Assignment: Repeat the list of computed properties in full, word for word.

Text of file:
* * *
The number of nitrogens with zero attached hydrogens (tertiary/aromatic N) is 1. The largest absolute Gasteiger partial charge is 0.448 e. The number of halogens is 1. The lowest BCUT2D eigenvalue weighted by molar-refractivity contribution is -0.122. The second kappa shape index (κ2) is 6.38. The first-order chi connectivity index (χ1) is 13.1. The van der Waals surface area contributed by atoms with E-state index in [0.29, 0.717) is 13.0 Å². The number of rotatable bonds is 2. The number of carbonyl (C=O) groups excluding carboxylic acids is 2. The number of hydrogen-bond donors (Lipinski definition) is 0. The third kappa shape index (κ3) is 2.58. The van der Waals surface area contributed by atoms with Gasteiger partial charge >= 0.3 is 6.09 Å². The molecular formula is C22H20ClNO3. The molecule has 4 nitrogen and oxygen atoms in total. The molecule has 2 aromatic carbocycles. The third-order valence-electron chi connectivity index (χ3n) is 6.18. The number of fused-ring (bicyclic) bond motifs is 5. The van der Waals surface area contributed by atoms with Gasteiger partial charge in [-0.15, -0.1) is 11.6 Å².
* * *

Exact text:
The number of nitrogens with zero attached hydrogens (tertiary/aromatic N) is 1. The largest absolute Gasteiger partial charge is 0.448 e. The number of halogens is 1. The lowest BCUT2D eigenvalue weighted by molar-refractivity contribution is -0.122. The second kappa shape index (κ2) is 6.38. The first-order chi connectivity index (χ1) is 13.1. The van der Waals surface area contributed by atoms with E-state index in [0.29, 0.717) is 13.0 Å². The number of rotatable bonds is 2. The number of carbonyl (C=O) groups excluding carboxylic acids is 2. The number of hydrogen-bond donors (Lipinski definition) is 0. The third kappa shape index (κ3) is 2.58. The van der Waals surface area contributed by atoms with Gasteiger partial charge >= 0.3 is 6.09 Å². The molecular formula is C22H20ClNO3. The molecule has 4 nitrogen and oxygen atoms in total. The molecule has 2 aromatic carbocycles. The third-order valence-electron chi connectivity index (χ3n) is 6.18. The number of fused-ring (bicyclic) bond motifs is 5. The van der Waals surface area contributed by atoms with Gasteiger partial charge in [-0.15, -0.1) is 11.6 Å².